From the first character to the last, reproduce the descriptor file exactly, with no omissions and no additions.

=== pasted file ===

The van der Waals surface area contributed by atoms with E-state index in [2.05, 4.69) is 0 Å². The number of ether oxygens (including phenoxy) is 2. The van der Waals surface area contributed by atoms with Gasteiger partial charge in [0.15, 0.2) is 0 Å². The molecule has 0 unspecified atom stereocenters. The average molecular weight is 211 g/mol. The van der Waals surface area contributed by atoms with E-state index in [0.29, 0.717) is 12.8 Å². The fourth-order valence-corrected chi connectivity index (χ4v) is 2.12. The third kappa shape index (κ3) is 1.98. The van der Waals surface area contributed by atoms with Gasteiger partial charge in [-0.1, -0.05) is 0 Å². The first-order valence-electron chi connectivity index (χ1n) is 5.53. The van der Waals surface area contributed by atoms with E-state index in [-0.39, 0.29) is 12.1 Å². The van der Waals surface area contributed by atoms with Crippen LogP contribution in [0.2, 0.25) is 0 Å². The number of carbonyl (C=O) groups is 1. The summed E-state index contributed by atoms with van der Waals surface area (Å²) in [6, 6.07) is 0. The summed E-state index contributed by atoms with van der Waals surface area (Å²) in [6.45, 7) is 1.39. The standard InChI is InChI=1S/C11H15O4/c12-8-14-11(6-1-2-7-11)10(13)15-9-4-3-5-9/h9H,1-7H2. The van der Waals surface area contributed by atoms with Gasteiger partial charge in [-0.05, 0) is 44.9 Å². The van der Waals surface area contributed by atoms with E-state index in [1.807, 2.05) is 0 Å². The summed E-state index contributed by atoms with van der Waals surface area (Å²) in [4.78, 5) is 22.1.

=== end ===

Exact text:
The van der Waals surface area contributed by atoms with E-state index in [2.05, 4.69) is 0 Å². The number of ether oxygens (including phenoxy) is 2. The van der Waals surface area contributed by atoms with Gasteiger partial charge in [0.15, 0.2) is 0 Å². The molecule has 0 unspecified atom stereocenters. The average molecular weight is 211 g/mol. The van der Waals surface area contributed by atoms with E-state index in [0.29, 0.717) is 12.8 Å². The fourth-order valence-corrected chi connectivity index (χ4v) is 2.12. The third kappa shape index (κ3) is 1.98. The van der Waals surface area contributed by atoms with Gasteiger partial charge in [-0.1, -0.05) is 0 Å². The first-order valence-electron chi connectivity index (χ1n) is 5.53. The van der Waals surface area contributed by atoms with E-state index in [-0.39, 0.29) is 12.1 Å². The van der Waals surface area contributed by atoms with Crippen LogP contribution in [0.2, 0.25) is 0 Å². The number of carbonyl (C=O) groups is 1. The summed E-state index contributed by atoms with van der Waals surface area (Å²) in [6, 6.07) is 0. The summed E-state index contributed by atoms with van der Waals surface area (Å²) in [6.45, 7) is 1.39. The standard InChI is InChI=1S/C11H15O4/c12-8-14-11(6-1-2-7-11)10(13)15-9-4-3-5-9/h9H,1-7H2. The van der Waals surface area contributed by atoms with Gasteiger partial charge in [-0.05, 0) is 44.9 Å². The van der Waals surface area contributed by atoms with E-state index in [1.807, 2.05) is 0 Å². The summed E-state index contributed by atoms with van der Waals surface area (Å²) in [4.78, 5) is 22.1.